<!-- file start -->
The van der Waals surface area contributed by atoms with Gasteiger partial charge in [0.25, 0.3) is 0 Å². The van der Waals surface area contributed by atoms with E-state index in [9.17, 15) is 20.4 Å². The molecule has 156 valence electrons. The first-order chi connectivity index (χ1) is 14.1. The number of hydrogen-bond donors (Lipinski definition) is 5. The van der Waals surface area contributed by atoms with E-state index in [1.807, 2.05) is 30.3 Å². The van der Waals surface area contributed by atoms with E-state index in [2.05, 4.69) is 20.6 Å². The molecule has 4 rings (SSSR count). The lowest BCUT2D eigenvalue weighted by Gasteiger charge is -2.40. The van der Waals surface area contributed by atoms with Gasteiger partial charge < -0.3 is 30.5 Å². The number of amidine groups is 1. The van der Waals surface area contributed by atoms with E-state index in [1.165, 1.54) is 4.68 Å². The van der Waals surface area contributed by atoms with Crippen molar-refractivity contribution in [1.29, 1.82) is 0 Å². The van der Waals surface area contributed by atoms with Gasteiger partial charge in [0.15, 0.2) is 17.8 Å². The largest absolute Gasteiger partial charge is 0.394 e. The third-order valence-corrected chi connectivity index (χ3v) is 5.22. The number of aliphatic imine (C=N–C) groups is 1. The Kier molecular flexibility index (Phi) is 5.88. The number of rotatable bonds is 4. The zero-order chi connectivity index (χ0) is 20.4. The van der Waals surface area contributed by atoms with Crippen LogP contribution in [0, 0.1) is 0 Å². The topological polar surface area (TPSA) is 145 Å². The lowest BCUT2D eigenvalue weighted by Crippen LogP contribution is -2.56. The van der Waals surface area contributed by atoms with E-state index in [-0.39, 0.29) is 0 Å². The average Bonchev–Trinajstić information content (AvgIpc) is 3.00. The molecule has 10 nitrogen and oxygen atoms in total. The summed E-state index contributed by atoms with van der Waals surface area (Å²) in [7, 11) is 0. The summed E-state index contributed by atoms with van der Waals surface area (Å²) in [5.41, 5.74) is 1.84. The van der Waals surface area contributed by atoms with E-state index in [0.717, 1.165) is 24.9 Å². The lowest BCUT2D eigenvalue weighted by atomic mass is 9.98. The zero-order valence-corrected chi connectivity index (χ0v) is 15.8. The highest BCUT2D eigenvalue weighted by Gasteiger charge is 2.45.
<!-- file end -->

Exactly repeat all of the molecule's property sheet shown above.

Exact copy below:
The van der Waals surface area contributed by atoms with Gasteiger partial charge in [0.25, 0.3) is 0 Å². The van der Waals surface area contributed by atoms with E-state index in [9.17, 15) is 20.4 Å². The molecule has 156 valence electrons. The first-order chi connectivity index (χ1) is 14.1. The number of hydrogen-bond donors (Lipinski definition) is 5. The van der Waals surface area contributed by atoms with E-state index in [1.807, 2.05) is 30.3 Å². The van der Waals surface area contributed by atoms with E-state index in [2.05, 4.69) is 20.6 Å². The molecule has 4 rings (SSSR count). The lowest BCUT2D eigenvalue weighted by Gasteiger charge is -2.40. The van der Waals surface area contributed by atoms with Gasteiger partial charge < -0.3 is 30.5 Å². The number of amidine groups is 1. The van der Waals surface area contributed by atoms with E-state index in [1.165, 1.54) is 4.68 Å². The van der Waals surface area contributed by atoms with Crippen molar-refractivity contribution in [1.29, 1.82) is 0 Å². The van der Waals surface area contributed by atoms with Gasteiger partial charge in [0.15, 0.2) is 17.8 Å². The largest absolute Gasteiger partial charge is 0.394 e. The third-order valence-corrected chi connectivity index (χ3v) is 5.22. The number of aliphatic imine (C=N–C) groups is 1. The Kier molecular flexibility index (Phi) is 5.88. The number of rotatable bonds is 4. The zero-order chi connectivity index (χ0) is 20.4. The van der Waals surface area contributed by atoms with Crippen LogP contribution in [0, 0.1) is 0 Å². The topological polar surface area (TPSA) is 145 Å². The lowest BCUT2D eigenvalue weighted by Crippen LogP contribution is -2.56. The van der Waals surface area contributed by atoms with E-state index in [-0.39, 0.29) is 0 Å². The average Bonchev–Trinajstić information content (AvgIpc) is 3.00. The molecule has 10 nitrogen and oxygen atoms in total. The summed E-state index contributed by atoms with van der Waals surface area (Å²) in [7, 11) is 0. The summed E-state index contributed by atoms with van der Waals surface area (Å²) in [5.41, 5.74) is 1.84. The van der Waals surface area contributed by atoms with E-state index in [0.717, 1.165) is 24.9 Å². The lowest BCUT2D eigenvalue weighted by atomic mass is 9.98. The zero-order valence-corrected chi connectivity index (χ0v) is 15.8. The highest BCUT2D eigenvalue weighted by Gasteiger charge is 2.45.